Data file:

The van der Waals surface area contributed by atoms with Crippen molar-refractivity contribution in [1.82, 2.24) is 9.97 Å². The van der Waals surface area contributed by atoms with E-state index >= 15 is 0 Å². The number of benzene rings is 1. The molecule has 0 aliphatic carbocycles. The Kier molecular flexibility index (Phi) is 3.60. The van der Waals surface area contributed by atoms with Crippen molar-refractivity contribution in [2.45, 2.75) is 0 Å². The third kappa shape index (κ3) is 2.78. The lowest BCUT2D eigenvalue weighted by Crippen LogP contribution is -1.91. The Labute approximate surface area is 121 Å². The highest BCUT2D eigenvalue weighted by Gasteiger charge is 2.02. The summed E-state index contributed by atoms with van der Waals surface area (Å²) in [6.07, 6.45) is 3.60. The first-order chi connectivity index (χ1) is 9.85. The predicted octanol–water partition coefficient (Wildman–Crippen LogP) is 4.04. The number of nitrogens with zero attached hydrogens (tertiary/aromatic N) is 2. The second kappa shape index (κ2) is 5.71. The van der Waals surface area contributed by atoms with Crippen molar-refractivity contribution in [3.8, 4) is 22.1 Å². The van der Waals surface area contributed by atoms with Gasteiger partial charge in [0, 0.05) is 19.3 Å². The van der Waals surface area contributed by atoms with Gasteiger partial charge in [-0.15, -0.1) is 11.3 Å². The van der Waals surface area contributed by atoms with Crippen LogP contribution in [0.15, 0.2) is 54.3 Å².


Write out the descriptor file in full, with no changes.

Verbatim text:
The van der Waals surface area contributed by atoms with Crippen molar-refractivity contribution in [1.82, 2.24) is 9.97 Å². The van der Waals surface area contributed by atoms with E-state index >= 15 is 0 Å². The number of benzene rings is 1. The molecule has 0 aliphatic carbocycles. The Kier molecular flexibility index (Phi) is 3.60. The van der Waals surface area contributed by atoms with Crippen molar-refractivity contribution in [2.45, 2.75) is 0 Å². The third kappa shape index (κ3) is 2.78. The lowest BCUT2D eigenvalue weighted by Crippen LogP contribution is -1.91. The Labute approximate surface area is 121 Å². The highest BCUT2D eigenvalue weighted by Gasteiger charge is 2.02. The summed E-state index contributed by atoms with van der Waals surface area (Å²) in [6.07, 6.45) is 3.60. The first-order chi connectivity index (χ1) is 9.85. The predicted octanol–water partition coefficient (Wildman–Crippen LogP) is 4.04. The number of nitrogens with zero attached hydrogens (tertiary/aromatic N) is 2. The second kappa shape index (κ2) is 5.71. The van der Waals surface area contributed by atoms with Crippen molar-refractivity contribution in [3.8, 4) is 22.1 Å². The van der Waals surface area contributed by atoms with Gasteiger partial charge in [0, 0.05) is 19.3 Å². The van der Waals surface area contributed by atoms with Gasteiger partial charge in [-0.15, -0.1) is 11.3 Å². The van der Waals surface area contributed by atoms with Crippen LogP contribution in [0.15, 0.2) is 54.3 Å².